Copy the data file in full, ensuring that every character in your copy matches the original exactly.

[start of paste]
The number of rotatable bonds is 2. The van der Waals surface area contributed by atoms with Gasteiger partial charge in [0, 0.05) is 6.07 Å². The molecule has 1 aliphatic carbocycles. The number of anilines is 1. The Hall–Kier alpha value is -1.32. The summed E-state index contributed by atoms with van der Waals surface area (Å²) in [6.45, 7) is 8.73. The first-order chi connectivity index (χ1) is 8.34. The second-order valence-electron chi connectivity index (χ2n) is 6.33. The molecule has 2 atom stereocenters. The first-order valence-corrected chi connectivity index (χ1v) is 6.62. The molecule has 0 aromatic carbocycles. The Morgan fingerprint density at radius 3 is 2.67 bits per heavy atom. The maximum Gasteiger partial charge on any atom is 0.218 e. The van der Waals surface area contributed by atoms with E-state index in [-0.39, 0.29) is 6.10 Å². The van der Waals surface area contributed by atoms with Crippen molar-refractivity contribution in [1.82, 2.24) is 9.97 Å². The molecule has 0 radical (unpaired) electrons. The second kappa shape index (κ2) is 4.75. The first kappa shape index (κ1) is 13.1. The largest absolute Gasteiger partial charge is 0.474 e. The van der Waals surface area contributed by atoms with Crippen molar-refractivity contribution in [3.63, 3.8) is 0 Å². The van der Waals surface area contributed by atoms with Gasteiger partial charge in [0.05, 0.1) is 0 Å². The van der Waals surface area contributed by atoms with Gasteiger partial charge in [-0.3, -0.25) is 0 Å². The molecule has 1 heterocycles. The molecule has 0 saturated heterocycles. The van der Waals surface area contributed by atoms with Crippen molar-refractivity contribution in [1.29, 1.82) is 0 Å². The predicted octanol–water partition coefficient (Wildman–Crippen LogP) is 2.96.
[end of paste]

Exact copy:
The number of rotatable bonds is 2. The van der Waals surface area contributed by atoms with Gasteiger partial charge in [0, 0.05) is 6.07 Å². The molecule has 1 aliphatic carbocycles. The number of anilines is 1. The Hall–Kier alpha value is -1.32. The summed E-state index contributed by atoms with van der Waals surface area (Å²) in [6.45, 7) is 8.73. The first-order chi connectivity index (χ1) is 8.34. The second-order valence-electron chi connectivity index (χ2n) is 6.33. The molecule has 2 atom stereocenters. The first-order valence-corrected chi connectivity index (χ1v) is 6.62. The molecule has 0 aromatic carbocycles. The Morgan fingerprint density at radius 3 is 2.67 bits per heavy atom. The maximum Gasteiger partial charge on any atom is 0.218 e. The van der Waals surface area contributed by atoms with E-state index in [-0.39, 0.29) is 6.10 Å². The van der Waals surface area contributed by atoms with Crippen molar-refractivity contribution in [1.82, 2.24) is 9.97 Å². The molecule has 0 radical (unpaired) electrons. The second kappa shape index (κ2) is 4.75. The first kappa shape index (κ1) is 13.1. The largest absolute Gasteiger partial charge is 0.474 e. The van der Waals surface area contributed by atoms with Crippen molar-refractivity contribution in [3.63, 3.8) is 0 Å². The van der Waals surface area contributed by atoms with Gasteiger partial charge in [0.05, 0.1) is 0 Å². The van der Waals surface area contributed by atoms with Gasteiger partial charge in [-0.3, -0.25) is 0 Å². The molecule has 1 heterocycles. The molecule has 0 saturated heterocycles. The van der Waals surface area contributed by atoms with Crippen molar-refractivity contribution in [1.29, 1.82) is 0 Å². The predicted octanol–water partition coefficient (Wildman–Crippen LogP) is 2.96.